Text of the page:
bgrd_card
subscribe Archive

Recent Blog Entries

Jackina Starksh_blog

Feb15

Do You?

Posted around lunch time by Jackina Stark

Our VBS one year centered around the theme, “Animals of the Kingdom.” Thus, the children, 2 years old up through the sixth grade, came to a classroom or area to listen to a story teller, that is animal, tell about a very significant event.

I remember when the director came to me more than six months before with a list of animals to choose from. I scanned the list, intrigued to find a whale, a raven, a cow, a snake, and a rooster among the animals to chose from. Then I saw it, the animal that made me glad the dear woman had assumed I would be one of the storytellers.

I was amazed no one had chosen it yet. I told the decorating crew to create a pasture in Room 5, because I, the lost but rescued sheep, was going to sit on a bale of hay and tell VBS children my favorite Bible story.

It must have been about Wednesday the week of VBS, when I was totally warmed up and hopelessly in character, that I began boldly to tell the children that this was the most important story in the Bible.

I enjoyed doing my interpretation of the lost sheep:

I’m not sure how I got lost, children. I guess,  like   it so often happens, I just wandered away. I don’t even know when I realized, for sure, that I was lost. All of sudden, there was no grass to eat or a  stream   to drink from or lie down beside. Refreshment and comfort, safety and peace were far away. At this point, what was there for a little sheep to do? I laydown in the dirt, settled there among rocks, and I cried. My shepherd had 99 other sheep, smarter than I and safe in the sheepfold, he would not miss me, and if he did, what could he do? Oh, I felt so stupid. And afraid. And terribly alone.

At his point each night, I broke character to ask a question, which was just as well because I had invariably cried my black sheep nose off by then. I asked the kids if they could remember one of the happiest moments of their lives. I tried to help them with it: was it seeing someone they hadn’t seen for a long time, was it the day school was out, was it receiving a present they’d long wanted?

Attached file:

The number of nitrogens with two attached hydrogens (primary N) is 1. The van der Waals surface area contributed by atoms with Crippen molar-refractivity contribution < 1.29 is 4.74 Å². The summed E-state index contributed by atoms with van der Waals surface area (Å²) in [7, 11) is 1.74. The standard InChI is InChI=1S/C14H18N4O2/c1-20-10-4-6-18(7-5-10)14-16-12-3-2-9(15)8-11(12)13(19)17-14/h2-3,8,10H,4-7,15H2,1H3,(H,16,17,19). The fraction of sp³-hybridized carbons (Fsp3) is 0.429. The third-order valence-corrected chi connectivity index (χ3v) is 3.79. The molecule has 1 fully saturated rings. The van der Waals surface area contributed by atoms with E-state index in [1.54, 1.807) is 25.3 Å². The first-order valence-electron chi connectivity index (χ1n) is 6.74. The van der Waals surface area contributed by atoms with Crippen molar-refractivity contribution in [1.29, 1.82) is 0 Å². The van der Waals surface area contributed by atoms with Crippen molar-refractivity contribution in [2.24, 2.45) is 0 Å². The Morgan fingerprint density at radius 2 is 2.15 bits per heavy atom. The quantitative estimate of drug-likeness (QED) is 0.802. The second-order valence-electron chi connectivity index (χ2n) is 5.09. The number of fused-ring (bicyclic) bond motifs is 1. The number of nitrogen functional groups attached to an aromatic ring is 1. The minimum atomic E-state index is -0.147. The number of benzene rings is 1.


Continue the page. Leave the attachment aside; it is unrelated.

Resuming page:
Once they had this thing firmly in mind, I asked them what their faces might have looked like—in response to such joy, for pure, deep joy has a way of working up from our hearts right onto our faces. They gave the look a try, and then back in character, I showed them what my face looked like when I finally realized that the faint sound I heard in the distance was the voice of the good shepherd calling my name and how the look intensified when I actually saw his face and knew that not only was I safe, but that I was loved.

Then I told them a most amazing thing, something I shall never forget: the shepherd looked as happy as I felt.

I asked the kids if they knew what the shepherd did when he found me. “He spanked ya,” one boy offered. “You’d think,” I said. “But no.”

Though several of them knew this story, they didn’t know what the shepherd did and were delighted when I showed them how he put me over his shoulder, as it says in Luke 15, “rejoicing.” They all looked at me with a trace of wonder on their faces and seemed to understand what that meant.

Do you?

It’s hard to hold on to this truth, but Psalm 103:10 clearly states “He does not treat us as our sins deserve or repay us according to our iniquities.” Ah, yes. God so loved the world that he sent his son to seek and to save the lost.

Maybe you can understand why this story Jesus told, one of an amazing Trilogy, is my favorite story of all time.